After the IPS board voted instead to approve $200 million in borrowing last month that's likely to increase property taxes, Peterson said he was disappointed school officials wouldn't wait. Pritchett said the tax package was not a sure thing, and the school district needed to move ahead.

The mayor was trying to line up as much support as possible going into the General Assembly's budget-writing session in January because he's under tremendous pressure to get results.

If the RCA Dome is not replaced to help the Colts generate more revenue, Indianapolis could have to start paying the team to play here. Local officials say no money is available to do that.

Already, the Capital Improvement Board turns over more than $12 million a year in stadium revenue to the team as part of a 1998 deal to keep the Colts in town.

Under the city's contract with the team, however, local officials are required to make up the difference between the Colts' gross revenue and the NFL's median in two out of every three years. The first payment to meet this requirement, in 2006, could total $14 million or more, according to the latest NFL revenue figures published by Forbes magazine.

Next year's legislative session is key because it's the only one before the city could have to start making those payments -- and Peterson does not want to lose the Colts.

Taxing times

As early as next spring, Peterson could approve an expanded Convention Center and a new 63,000-seat stadium to host Colts games and events such as the NCAA Men's Final Four basketball championships.

To help cover the estimated $750 million cost of both projects, he is likely to seek legislative approval next year for raising auto rental, hotel, restaurant and stadium admissions taxes.

Peterson acknowledged the city's bond bank also hired a consultant to look into a sales tax and said he's not ruling it out. He cautioned that many options are under review, and he's not yet endorsing any new tax.

City officials would not ask for a penny increase in the restaurant tax if they secure legislative approval of a 1 percent sales tax, said Robert Clifford, executive director of Indianapolis' bond bank.

But any proposal to increase the sales tax to 7 percent would draw opposition from the Indiana Retail Council, a trade association representing such major retailers as Wal-Mart, Meijer and CVS, said Grant Monahan, the council's president and chief lobbyist.

"We would urge the mayor and anyone else to look at other alternatives," he said.

Indiana's 6 percent sales tax is collected by the state, but a large share is distributed to counties to reduce property taxes. Lawmakers could be reluctant to change that formula.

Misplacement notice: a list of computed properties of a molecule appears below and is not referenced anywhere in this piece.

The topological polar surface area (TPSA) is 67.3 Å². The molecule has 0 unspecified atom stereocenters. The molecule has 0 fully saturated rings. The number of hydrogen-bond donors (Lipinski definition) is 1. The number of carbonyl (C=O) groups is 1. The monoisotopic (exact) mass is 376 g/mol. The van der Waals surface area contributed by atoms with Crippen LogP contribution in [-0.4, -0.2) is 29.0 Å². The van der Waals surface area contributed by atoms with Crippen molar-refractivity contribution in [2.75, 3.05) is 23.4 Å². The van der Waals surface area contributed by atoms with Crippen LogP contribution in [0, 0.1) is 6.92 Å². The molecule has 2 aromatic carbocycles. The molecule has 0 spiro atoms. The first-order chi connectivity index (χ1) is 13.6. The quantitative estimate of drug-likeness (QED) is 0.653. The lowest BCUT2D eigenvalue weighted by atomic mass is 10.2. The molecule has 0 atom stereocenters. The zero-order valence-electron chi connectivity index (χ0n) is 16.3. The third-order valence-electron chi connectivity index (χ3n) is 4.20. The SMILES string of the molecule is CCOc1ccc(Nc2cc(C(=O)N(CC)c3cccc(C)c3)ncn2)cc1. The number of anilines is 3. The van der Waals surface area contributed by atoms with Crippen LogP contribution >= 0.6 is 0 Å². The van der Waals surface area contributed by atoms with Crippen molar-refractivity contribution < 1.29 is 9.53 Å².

Nonetheless, some lawmakers have expressed interest in how much a local sales tax could generate for local governments in each of Indiana's 92 counties.

A recent study by the nonpartisan Legislative Services Agency indicates such a tax could raise up to $154 million a year for Marion County. This could help plug gaps in the stadium and Convention Center financing package and take care of many other needs.

House Ways and Means Chairman William Crawford said he's heard -- but not from Peterson or his aides -- that a 1 percent sales tax for local governments might be introduced. He said he would consider a wide-ranging plan to solve Marion County's problems.

"The argument for solving everything at once has merit. It's logical," said Crawford, D-Indianapolis. "But a tax like that can't be an Indianapolis-only solution."

Going to the Statehouse with a broad plan is "the right thing to do," said House Minority Leader Brian Bosma, R-Indianapolis.

Bosma said legislators hailing from other parts of the state might not like the plan, but he said they could be won over.

"Indianapolis is the state capital. It is the state's economic engine," Bosma said. "I think most lawmakers appreciate that -- even if they don't like Indianapolis."

2008 is goal

Peterson is disclosing few details about his tax or stadium plans. He continues to dismiss questions from reporters about building a new stadium as "premature" and "speculation."

But the Capital Improvement Board's decision last month to hire a national firm to scope out a Downtown stadium site is the latest sign of how intent local officials are on breaking ground next year.

City officials want to build the multiuse stadium first, having it ready by 2008, said Fred Glass, the board's president. That way, they could demolish the RCA Dome and use that land to expand the Convention Center by 2010.

City officials want to expand the Convention Center to lure back groups that are moving their meetings to other cities because they have outgrown Indianapolis' facilities.

If a deal is reached with the Colts, the team would be the marquee tenant in a stadium that might feature a retractable roof. Some city officials say the stadium must be built regardless of whether the team stays and could be used for trade shows, band competitions and other events.

"It's really the only way we can expand the Convention Center," Glass said, "and that needs to happen."

Oct 4, 2004, 6:24 AM
yeah, having 24 hr Casinos downtown should be ideal for generating extra revenue. Also an increase to 10% for county income tax. ;)

Oct 6, 2004, 9:10 PM
Duke Realty buys first 300 acres for development

By Bruce C. Smith
October 6, 2004